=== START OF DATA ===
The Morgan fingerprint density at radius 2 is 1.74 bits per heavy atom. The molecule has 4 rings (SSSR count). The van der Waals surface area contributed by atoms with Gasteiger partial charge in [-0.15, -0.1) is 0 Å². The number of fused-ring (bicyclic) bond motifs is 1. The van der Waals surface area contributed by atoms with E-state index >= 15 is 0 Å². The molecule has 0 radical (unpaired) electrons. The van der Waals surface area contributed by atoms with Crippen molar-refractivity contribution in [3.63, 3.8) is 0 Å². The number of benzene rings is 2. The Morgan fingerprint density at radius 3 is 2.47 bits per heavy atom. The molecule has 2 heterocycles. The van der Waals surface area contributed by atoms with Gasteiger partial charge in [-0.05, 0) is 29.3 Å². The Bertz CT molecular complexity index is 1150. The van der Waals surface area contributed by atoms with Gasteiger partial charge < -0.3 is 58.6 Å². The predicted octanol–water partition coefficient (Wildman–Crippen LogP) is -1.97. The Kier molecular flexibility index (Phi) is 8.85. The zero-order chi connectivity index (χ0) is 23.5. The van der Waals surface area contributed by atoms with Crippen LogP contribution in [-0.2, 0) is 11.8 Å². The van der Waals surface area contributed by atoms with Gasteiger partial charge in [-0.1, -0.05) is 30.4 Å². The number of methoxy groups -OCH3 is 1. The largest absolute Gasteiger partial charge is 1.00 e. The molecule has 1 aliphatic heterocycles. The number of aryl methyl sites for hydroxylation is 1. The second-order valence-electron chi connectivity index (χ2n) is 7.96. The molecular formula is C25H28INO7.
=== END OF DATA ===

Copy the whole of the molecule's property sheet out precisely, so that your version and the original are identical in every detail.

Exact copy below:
The Morgan fingerprint density at radius 2 is 1.74 bits per heavy atom. The molecule has 4 rings (SSSR count). The van der Waals surface area contributed by atoms with Gasteiger partial charge in [-0.15, -0.1) is 0 Å². The number of fused-ring (bicyclic) bond motifs is 1. The van der Waals surface area contributed by atoms with E-state index >= 15 is 0 Å². The molecule has 0 radical (unpaired) electrons. The van der Waals surface area contributed by atoms with Crippen molar-refractivity contribution in [3.63, 3.8) is 0 Å². The number of benzene rings is 2. The Morgan fingerprint density at radius 3 is 2.47 bits per heavy atom. The molecule has 2 heterocycles. The van der Waals surface area contributed by atoms with Gasteiger partial charge in [-0.05, 0) is 29.3 Å². The Bertz CT molecular complexity index is 1150. The van der Waals surface area contributed by atoms with Gasteiger partial charge < -0.3 is 58.6 Å². The predicted octanol–water partition coefficient (Wildman–Crippen LogP) is -1.97. The Kier molecular flexibility index (Phi) is 8.85. The zero-order chi connectivity index (χ0) is 23.5. The van der Waals surface area contributed by atoms with Crippen LogP contribution in [-0.2, 0) is 11.8 Å². The van der Waals surface area contributed by atoms with Gasteiger partial charge in [-0.1, -0.05) is 30.4 Å². The number of methoxy groups -OCH3 is 1. The largest absolute Gasteiger partial charge is 1.00 e. The molecule has 1 aliphatic heterocycles. The number of aryl methyl sites for hydroxylation is 1. The second-order valence-electron chi connectivity index (χ2n) is 7.96. The molecular formula is C25H28INO7.